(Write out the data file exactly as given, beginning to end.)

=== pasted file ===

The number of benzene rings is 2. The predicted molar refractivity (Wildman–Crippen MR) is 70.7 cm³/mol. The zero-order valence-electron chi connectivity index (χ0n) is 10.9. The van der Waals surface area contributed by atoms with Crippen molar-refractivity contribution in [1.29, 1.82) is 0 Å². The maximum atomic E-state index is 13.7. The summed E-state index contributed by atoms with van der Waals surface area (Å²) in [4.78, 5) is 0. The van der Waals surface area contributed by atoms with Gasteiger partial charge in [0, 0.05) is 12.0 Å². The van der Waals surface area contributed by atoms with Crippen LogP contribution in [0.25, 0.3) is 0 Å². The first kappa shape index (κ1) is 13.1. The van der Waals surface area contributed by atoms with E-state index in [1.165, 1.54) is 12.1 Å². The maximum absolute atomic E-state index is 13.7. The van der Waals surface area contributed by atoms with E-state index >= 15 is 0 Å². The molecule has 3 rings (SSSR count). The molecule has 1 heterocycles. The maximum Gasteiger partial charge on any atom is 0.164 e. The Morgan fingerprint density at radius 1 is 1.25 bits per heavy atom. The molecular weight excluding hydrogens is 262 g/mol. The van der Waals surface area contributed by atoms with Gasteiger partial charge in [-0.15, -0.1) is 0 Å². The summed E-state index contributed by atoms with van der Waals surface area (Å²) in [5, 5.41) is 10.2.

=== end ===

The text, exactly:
The number of benzene rings is 2. The predicted molar refractivity (Wildman–Crippen MR) is 70.7 cm³/mol. The zero-order valence-electron chi connectivity index (χ0n) is 10.9. The van der Waals surface area contributed by atoms with Crippen molar-refractivity contribution in [1.29, 1.82) is 0 Å². The maximum atomic E-state index is 13.7. The summed E-state index contributed by atoms with van der Waals surface area (Å²) in [4.78, 5) is 0. The van der Waals surface area contributed by atoms with Gasteiger partial charge in [0, 0.05) is 12.0 Å². The van der Waals surface area contributed by atoms with Crippen LogP contribution in [0.25, 0.3) is 0 Å². The first kappa shape index (κ1) is 13.1. The van der Waals surface area contributed by atoms with E-state index in [1.165, 1.54) is 12.1 Å². The maximum absolute atomic E-state index is 13.7. The van der Waals surface area contributed by atoms with E-state index >= 15 is 0 Å². The molecule has 3 rings (SSSR count). The molecule has 1 heterocycles. The maximum Gasteiger partial charge on any atom is 0.164 e. The Morgan fingerprint density at radius 1 is 1.25 bits per heavy atom. The molecular weight excluding hydrogens is 262 g/mol. The van der Waals surface area contributed by atoms with Gasteiger partial charge in [-0.15, -0.1) is 0 Å². The summed E-state index contributed by atoms with van der Waals surface area (Å²) in [5, 5.41) is 10.2.